Beats

Open Source Metrics Analysis

From drone sensor data to CPU usage, Elasticsearch has been taking what you love about its text search superpowers and applying them to metrics since the beginning. And it keeps on getting better.

Experience metrics analysis with Elastic. Try It Out

Freely Explore Your Numbers Your Way

Run wild with dimensions, tags, cardinality, and fields. Elastic doesn't limit or dictate how you explore your data. Instead, you can continuously and quickly explore attributes — host name, IP address, deployment, color — at scale in any way you like, in any order you like, in the visualization you like.

Didn't know a search engine could be so good with numbers? That's alright. You do now.
Skip ahead to get started.

It's Got the Sort of Speed and Scale You Notice

And to make that happen, we went beyond the inverted index. We created new data types, implemented BKD trees, and added a column store — all of which leads to more efficiently structure data for faster searches, and less memory use, and less disk use. In other words: you can access fields and values across petabyte-scale data at remarkable speeds.

Try It Out

Grab a fresh installation and get started.
In Elasticsearch install directory:
Once Elasticsearch starts, in Elasticsearch install directory (separate window):

Note the password for elastic user as <es_pw>

Note the password for kibana user as <kibana_pw>

In Kibana install directory:

Modify config/kibana.yml to set credentials for Elasticsearch

elasticsearch.username: "kibana"     
elasticsearch.password: "<kibana_pw>"
			
In Metricbeat install directory:

Modify metricbeat.yml to set credentials for Elasticsearch output

output.elasticsearch:
  username: "elastic"
  password: "<es_pw>"
			

To modify defaults, edit modules.d/system.yml.

Open browser @
http://localhost:5601 (login: elastic/<es_pw>)
Open dashboard:
"[Metricbeat System] Overview" and click on your host.
What just happened?

Metricbeat created an index pattern in Kibana with defined fields, searches, visualizations, and dashboards. In a matter of minutes you can start viewing CPU and memory utilization, and process-level statistics.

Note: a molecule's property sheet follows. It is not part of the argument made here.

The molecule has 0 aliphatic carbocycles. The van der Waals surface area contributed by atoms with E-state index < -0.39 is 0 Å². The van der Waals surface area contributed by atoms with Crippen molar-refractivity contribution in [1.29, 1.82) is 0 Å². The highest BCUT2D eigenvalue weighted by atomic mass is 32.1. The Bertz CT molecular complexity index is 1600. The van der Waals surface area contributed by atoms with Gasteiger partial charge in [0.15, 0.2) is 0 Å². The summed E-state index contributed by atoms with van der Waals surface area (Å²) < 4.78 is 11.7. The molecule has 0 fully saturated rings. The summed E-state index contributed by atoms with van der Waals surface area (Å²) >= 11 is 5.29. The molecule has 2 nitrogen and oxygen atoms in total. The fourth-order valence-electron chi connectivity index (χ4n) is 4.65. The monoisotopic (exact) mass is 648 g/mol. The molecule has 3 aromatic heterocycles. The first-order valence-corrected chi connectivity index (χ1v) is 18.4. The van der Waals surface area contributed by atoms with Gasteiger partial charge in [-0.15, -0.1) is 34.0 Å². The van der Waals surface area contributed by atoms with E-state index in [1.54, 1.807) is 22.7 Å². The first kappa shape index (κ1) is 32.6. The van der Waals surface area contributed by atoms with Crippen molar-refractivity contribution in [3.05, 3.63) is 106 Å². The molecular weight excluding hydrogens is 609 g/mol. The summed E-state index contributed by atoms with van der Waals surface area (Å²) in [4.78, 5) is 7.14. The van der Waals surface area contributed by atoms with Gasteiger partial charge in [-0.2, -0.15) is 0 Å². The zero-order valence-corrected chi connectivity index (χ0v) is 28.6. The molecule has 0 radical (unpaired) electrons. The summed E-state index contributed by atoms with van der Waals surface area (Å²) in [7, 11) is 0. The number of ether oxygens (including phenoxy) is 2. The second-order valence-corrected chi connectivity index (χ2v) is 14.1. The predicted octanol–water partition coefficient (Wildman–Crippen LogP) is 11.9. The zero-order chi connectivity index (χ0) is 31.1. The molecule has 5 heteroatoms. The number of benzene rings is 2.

Didn't work for you?

Metricbeat modules have defaults and configurations for each system they connect to. See the documentation for supported versions and configuration options.

In Elasticsearch install directory:
Once Elasticsearch starts, in Elasticsearch install directory (separate window):

Note the password for elastic user as <es_pw>

Note the password for kibana user as <kibana_pw>

In Kibana install directory:

Modify config/kibana.yml to set credentials for Elasticsearch

elasticsearch.username: "kibana"     
elasticsearch.password: "<kibana_pw>"
			
In Metricbeat install directory:

Modify metricbeat.yml to set credentials for Elasticsearch output

output.elasticsearch:
  username: "elastic"
  password: "<es_pw>"
			

To modify defaults, edit modules.d/apache.yml.

Open browser @
http://localhost:5601 (login: elastic/<es_pw>)
Open dashboard:
What just happened?

Metricbeat created an index pattern in Kibana with defined fields, searches, visualizations, and dashboards. In a matter of minutes you can start viewing connection statistics and HTTP worker details.

Didn't work for you?

Metricbeat modules have defaults and configurations for each system they connect to. See the documentation for supported versions and configuration options.

In Elasticsearch install directory:
Once Elasticsearch starts, in Elasticsearch install directory (separate window):

Note the password for elastic user as <es_pw>

Note the password for kibana user as <kibana_pw>

In Kibana install directory:

Modify config/kibana.yml to set credentials for Elasticsearch

elasticsearch.username: "kibana"     
elasticsearch.password: "<kibana_pw>"
			
In Metricbeat install directory:

Modify metricbeat.yml to set credentials for Elasticsearch output

output.elasticsearch:
  username: "elastic"
  password: "<es_pw>"
			

To modify defaults, edit modules.d/mongodb.yml.

Open browser @
http://localhost:5601 (login: elastic/<es_pw>)
Open dashboard:
What just happened?